The Pursuit of Selling Everything


Thomas Griffin (7/26/20)

Matthew 13:1-23 – Sunday Gospel

This passage is all about treasure; Jesus is speaking about what is worth most and what we are willing to do in order to obtain it. “The kingdom of heaven is like a treasure buried in a field, which a person finds and hides again, and out of joy goes and sells all that he has and buys that field” (Matthew 13:44). Jesus has, yet another, parable which references everyday life and calls us to see through the divine lens of God’s pursuit for our hearts. 

A man is traveling and comes across a vast treasure which he finds buried, returns it to the ground and buys the entire field where it is located. First, why is he digging in the ground of a piece of land which is not his? Something must have sparked his interest in pursuing that specific ground. This man was clearly looking for something; he wanted to be filled up by a reality in the world. We all desire that. However, we often find the replacements to the true answer (money, pleasure, power, honor, esteem of others, etc.)

The Kingdom of God is the main message of Jesus’ preaching. Not, love or prayer or even forgiveness. The topic Jesus speaks about more than any other is the Kingdom, and the reign of God. God’s reign is the most profound treasure we can stumble across. It is not concerned with the Father controlling our every move. It is like a “pearl of great price” (Matthew 13:46). 

Both the buried treasure and the pearl are realities that are hidden. Not because God isn’t accessible, but because we need to go looking for him; because love does not force itself on the beloved. The treasure is always there, below the surface, and the pearl is always on the bottom of the ocean, craving to be found. The beauty of the Christian message lies in the fact that God makes the first move towards us, but that he allows us to use our freedom to pursue him in return.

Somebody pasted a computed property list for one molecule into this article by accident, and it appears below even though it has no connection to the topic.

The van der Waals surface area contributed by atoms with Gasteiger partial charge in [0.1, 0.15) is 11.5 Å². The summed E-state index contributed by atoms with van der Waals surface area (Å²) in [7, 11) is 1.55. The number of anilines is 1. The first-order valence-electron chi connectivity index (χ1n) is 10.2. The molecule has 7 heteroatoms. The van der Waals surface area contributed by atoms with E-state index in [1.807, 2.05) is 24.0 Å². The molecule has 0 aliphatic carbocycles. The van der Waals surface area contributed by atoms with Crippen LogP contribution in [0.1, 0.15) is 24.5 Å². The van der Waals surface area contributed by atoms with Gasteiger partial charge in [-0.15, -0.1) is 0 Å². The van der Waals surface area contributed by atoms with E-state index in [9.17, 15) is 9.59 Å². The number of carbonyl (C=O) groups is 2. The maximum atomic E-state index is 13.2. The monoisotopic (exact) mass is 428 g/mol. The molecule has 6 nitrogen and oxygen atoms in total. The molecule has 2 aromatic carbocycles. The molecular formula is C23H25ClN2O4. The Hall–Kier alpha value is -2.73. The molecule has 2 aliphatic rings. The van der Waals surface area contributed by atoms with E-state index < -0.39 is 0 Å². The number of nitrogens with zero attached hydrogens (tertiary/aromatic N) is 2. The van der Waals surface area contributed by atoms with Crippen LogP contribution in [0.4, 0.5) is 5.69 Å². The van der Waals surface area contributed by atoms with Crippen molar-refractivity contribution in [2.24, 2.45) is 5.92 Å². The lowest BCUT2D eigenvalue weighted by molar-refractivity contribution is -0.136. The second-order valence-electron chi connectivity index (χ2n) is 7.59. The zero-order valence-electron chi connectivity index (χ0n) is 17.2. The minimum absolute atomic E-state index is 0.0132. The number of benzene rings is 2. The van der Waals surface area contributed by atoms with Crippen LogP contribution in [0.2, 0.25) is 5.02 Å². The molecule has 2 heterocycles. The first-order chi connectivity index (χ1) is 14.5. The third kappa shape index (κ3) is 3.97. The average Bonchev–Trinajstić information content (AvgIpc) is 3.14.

“The kingdom of heaven is like a net thrown into the sea, which collects fish of every kind” (Matthew 13:47). The fishermen pursue a catch and bring in an abundance once they cast their nets towards the divine life. With this image, Christ gives an added detail to the image of the kingdom, and our pursuit of the treasure.

Once the fish are taken from the nets, their will be people who separate the good fish  from the bad fish. The healthy ones will be placed into good buckets while the unhealthy fish are thrown away (Matthew 13:48). Jesus turns this parable on its head. The kingdom is not only about looking for treasure, selling everything to have it or like obtaining a pearl or being a pursuer. What we pursue and how we obtain the treasure is tantamount to our health.

God pursues us, more so, than we pursue him. He is constantly on the eternal lookout for our souls; he is on an everlasting fishing journey to scoop us up into his nets. However, there are times when we associate with false treasures, mistake phony pearls for the real thing, cast our nets feverishly towards what is not good for us. 

Every single person to ever live worships something. We all have a person, thing or reality that we place on a pedestal and take the stand that this is the most important treasure to pursue. These parables are Jesus’ call to examine what we hold to be most important in our lives. Is it money or our job? Is it a relationship, sports, or material possessions? Is it our free time and ultimate stance that no one can tell me what to do or what is right?

Today, let us take heed to the words of Jesus; let us allow him teaching to penetrate the very core of our existence. Let us dig for the kingdom of God, let us find the pearl of great price, let us cast our nets wide for God’s reign. And sell everything for what is most true. 

Then we’ll be truly healthy; then we’ll advance on the journey towards what is most important and we’ll find that he has sold everything, his very life, to be with us.


Thomas Griffin teaches Apologetics in the religion department at a Catholic high school on Long Island and lives with his wife. He received a master’s degree in theology and is currently a master’s candidate in philosophy. He writes for several Catholic media outlets.


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